The News of the World phone hacking scandal just gets bigger. Yet this is hardly the first time that newspapers have been responsible for causing untold distress to victims of crime, disasters, or other serious misfortune.
We all know that the media moguls reckon that scandal sells newspapers, and how Murdoch's press specialises in this "news of the screws".
But today, of course, the scandal is them. And the disgrace is that, as a result, people who have nothing to do with hacking may have to pay for it - like the vast majority of the workforce who are faced with uncertainty now. Having the possibility of transfer to a "Sun on Sunday" is hardly reassuring when the Sun itself may well come under the hacking spotlight, sooner rather than later.
Police commissioners in the dock
The other dimension - and maybe the most important - is, however, the role of the police.
This Tuesday a Commons Committee was told by the Met commissioner in charge of the "new" police investigation, that the police will contact all 13,000 names and numbers which may have been hacked, personally, to talk to them! They are desperately trying to rescue the reputation of the Met in the eyes of the public. Because the "law enforcers" obviously have not been enforcing the law!
This hacking by journalists of phones of victims, celebrities, politicians and anyone who may have been in the public eye, first came to light in 2003, even before the scandal in 2005/6. The police were never interested in investigating the matter too deeply, because swimming around in its murky waters were numerous police officers!
So when the 2009 police enquiry was launched under Yates, Scotland Yard's Number 3, it did not even go through all of the evidence. He implied that "hacking" was not an important crime. But of course the real problem he had, was elsewhere. No way did he want it to come out that leaky coppers were and are, a regular source of tabloid stories and that they have always been, even before newspaper hacks began serious hacking of mobiles!
The disrepute of the state's machinery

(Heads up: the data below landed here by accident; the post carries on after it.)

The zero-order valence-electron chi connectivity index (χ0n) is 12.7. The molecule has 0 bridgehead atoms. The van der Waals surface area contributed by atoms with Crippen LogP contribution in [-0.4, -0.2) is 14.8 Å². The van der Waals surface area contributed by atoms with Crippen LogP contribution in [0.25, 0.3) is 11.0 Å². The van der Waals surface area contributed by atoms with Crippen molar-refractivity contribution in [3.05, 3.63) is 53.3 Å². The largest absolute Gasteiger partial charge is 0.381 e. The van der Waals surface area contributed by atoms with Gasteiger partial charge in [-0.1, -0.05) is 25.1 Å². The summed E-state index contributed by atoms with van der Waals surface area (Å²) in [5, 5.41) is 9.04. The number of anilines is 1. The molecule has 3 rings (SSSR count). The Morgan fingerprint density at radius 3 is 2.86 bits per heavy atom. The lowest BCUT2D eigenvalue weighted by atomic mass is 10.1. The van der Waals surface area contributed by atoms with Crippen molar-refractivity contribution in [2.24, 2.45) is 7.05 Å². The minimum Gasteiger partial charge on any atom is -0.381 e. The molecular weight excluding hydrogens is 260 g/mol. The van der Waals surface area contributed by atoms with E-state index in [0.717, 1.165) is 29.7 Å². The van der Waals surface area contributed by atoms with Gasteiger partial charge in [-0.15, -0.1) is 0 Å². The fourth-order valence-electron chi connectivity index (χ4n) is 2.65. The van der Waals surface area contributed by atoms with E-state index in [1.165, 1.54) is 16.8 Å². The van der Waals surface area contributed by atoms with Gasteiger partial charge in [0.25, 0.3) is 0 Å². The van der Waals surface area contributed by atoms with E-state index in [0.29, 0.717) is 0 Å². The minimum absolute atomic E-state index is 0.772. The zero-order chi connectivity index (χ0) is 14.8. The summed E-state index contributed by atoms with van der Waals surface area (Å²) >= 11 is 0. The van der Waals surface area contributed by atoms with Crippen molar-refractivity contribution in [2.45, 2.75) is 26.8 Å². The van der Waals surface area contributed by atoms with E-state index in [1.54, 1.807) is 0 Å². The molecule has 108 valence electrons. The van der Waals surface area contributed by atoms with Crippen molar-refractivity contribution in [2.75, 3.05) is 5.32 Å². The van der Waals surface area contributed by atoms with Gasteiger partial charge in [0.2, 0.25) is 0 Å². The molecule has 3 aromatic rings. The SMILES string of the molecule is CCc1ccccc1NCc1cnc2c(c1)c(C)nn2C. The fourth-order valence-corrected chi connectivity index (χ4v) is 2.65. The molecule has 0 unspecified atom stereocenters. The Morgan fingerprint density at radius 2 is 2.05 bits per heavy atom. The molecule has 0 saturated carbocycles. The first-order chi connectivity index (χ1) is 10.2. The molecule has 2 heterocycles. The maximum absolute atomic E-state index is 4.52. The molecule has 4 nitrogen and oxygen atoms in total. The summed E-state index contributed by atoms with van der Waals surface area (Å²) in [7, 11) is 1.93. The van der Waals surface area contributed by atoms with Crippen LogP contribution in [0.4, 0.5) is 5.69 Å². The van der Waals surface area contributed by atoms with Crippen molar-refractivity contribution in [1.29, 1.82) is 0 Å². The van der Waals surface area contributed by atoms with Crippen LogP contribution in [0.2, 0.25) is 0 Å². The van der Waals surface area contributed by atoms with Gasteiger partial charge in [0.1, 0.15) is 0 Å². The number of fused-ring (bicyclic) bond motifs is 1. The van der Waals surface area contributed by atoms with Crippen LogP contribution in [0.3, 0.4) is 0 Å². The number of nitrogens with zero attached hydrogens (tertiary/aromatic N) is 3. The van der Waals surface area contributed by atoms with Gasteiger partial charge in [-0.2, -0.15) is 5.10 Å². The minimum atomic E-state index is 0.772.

The issue is even bigger than the reputation of the police, though. Because this scandal goes even further - it goes to the top of the state. If the police were involved in a cover-up - and they were, then how could the country's political leaders - in 2005-6 it was Blair, and today it is David Cameron - not also be responsible? In fact there have been several "parliamentary enquiries" over the course of these years which also came to nothing. And in order to protect the so-called "integrity of the state" what extremes do the institutions of the state not go to?
One only has to recall the death (by suicide) of David Kelly, when there was a threat that the truth might out, over Blair's prior knowledge of the absence of Iraq's "weapons of mass destruction".
Or further back in time, the John Stalker enquiry which found out about state involvement in "shoot-to-kill" in Northern Ireland - so the government trashed top copper Stalker's findings and his reputation, forcing him to "retire".
Indeed there are no lengths to which the state will not go, in order to protect itself from the scrutiny of ordinary people - the "public". Not least with public enquiries specially designed to reveal nothing!
Not one is "fit and proper"
So today, when Cameron's dealings with Andy Coulson, ex-News of the World editor, come out, it says a lot about the to-ings and fro-ings between politicians and the press. Nor is Miliband, or any former Labour PM, unsullied - they loved wining and dining, especially before elections, with Rupert Murdoch. Politics is dirty at all levels, but they do not like us to see what goes on right at the dirty top.
This is why the issue of whether Murdoch is allowed to bid for BSkyB, which is Labour's main response to the scandal - is irrelevant. Murdoch is probably not a "fit and proper" person to run anything. Has he ever been? But in this capitalist world, being decent or publicly-minded has nothing to do with the price of eggs - or rather it is only the price of eggs which matters!
Is it not even more "appalling" - a word used a lot to describe the hacking scandal - that private businessmen and speculators behind them, can decide the fate of 31,000 residents of Southern Cross Care Homes, because Labour and Tory ministers allowed vital social services to fall into the hands of profiteers? Are any of those involved in this scandal, all the way to the top, "fit and proper"?
Of course Miliband and Cameron are not too bothered about that. They are too busy trying to shore up their own shaky reputations and that of the machinery that props up the British capitalist system... Which is far more important, isn't it?